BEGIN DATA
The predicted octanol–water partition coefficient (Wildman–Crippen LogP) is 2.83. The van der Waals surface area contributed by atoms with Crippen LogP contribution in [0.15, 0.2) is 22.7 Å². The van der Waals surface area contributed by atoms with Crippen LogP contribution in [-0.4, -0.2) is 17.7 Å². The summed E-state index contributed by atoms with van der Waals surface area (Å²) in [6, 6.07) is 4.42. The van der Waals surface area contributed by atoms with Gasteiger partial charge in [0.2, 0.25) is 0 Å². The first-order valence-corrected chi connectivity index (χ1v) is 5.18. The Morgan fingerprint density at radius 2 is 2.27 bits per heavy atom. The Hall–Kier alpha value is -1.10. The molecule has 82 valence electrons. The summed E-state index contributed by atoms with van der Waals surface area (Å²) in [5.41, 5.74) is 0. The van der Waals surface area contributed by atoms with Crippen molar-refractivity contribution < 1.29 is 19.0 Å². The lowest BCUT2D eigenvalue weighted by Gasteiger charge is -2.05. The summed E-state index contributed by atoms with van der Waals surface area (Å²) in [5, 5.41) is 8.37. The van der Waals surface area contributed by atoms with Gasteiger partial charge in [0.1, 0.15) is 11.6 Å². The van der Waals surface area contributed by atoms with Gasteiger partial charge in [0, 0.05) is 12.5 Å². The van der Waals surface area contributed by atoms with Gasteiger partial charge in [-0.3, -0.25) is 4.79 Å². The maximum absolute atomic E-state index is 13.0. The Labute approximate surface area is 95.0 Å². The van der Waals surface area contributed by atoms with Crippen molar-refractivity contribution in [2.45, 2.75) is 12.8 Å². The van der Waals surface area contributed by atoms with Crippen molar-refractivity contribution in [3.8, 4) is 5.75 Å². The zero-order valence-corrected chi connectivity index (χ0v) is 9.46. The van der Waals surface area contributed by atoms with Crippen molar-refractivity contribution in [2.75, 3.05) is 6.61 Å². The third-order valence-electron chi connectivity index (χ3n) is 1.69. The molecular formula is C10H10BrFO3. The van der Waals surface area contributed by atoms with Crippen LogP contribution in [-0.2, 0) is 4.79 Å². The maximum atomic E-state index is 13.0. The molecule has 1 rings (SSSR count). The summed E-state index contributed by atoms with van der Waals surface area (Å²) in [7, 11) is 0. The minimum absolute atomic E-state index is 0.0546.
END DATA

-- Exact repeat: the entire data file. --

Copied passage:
The predicted octanol–water partition coefficient (Wildman–Crippen LogP) is 2.83. The van der Waals surface area contributed by atoms with Crippen LogP contribution in [0.15, 0.2) is 22.7 Å². The van der Waals surface area contributed by atoms with Crippen LogP contribution in [-0.4, -0.2) is 17.7 Å². The summed E-state index contributed by atoms with van der Waals surface area (Å²) in [6, 6.07) is 4.42. The van der Waals surface area contributed by atoms with Gasteiger partial charge in [0.2, 0.25) is 0 Å². The first-order valence-corrected chi connectivity index (χ1v) is 5.18. The Morgan fingerprint density at radius 2 is 2.27 bits per heavy atom. The Hall–Kier alpha value is -1.10. The molecule has 82 valence electrons. The summed E-state index contributed by atoms with van der Waals surface area (Å²) in [5.41, 5.74) is 0. The van der Waals surface area contributed by atoms with Crippen molar-refractivity contribution < 1.29 is 19.0 Å². The lowest BCUT2D eigenvalue weighted by Gasteiger charge is -2.05. The summed E-state index contributed by atoms with van der Waals surface area (Å²) in [5, 5.41) is 8.37. The van der Waals surface area contributed by atoms with Gasteiger partial charge in [0.1, 0.15) is 11.6 Å². The van der Waals surface area contributed by atoms with Gasteiger partial charge in [0, 0.05) is 12.5 Å². The van der Waals surface area contributed by atoms with Gasteiger partial charge in [-0.3, -0.25) is 4.79 Å². The maximum absolute atomic E-state index is 13.0. The Labute approximate surface area is 95.0 Å². The van der Waals surface area contributed by atoms with Crippen molar-refractivity contribution in [2.45, 2.75) is 12.8 Å². The van der Waals surface area contributed by atoms with Crippen molar-refractivity contribution in [3.8, 4) is 5.75 Å². The zero-order valence-corrected chi connectivity index (χ0v) is 9.46. The van der Waals surface area contributed by atoms with Crippen molar-refractivity contribution in [2.75, 3.05) is 6.61 Å². The third-order valence-electron chi connectivity index (χ3n) is 1.69. The molecular formula is C10H10BrFO3. The van der Waals surface area contributed by atoms with Crippen LogP contribution in [-0.2, 0) is 4.79 Å². The maximum atomic E-state index is 13.0. The molecule has 1 rings (SSSR count). The summed E-state index contributed by atoms with van der Waals surface area (Å²) in [7, 11) is 0. The minimum absolute atomic E-state index is 0.0546.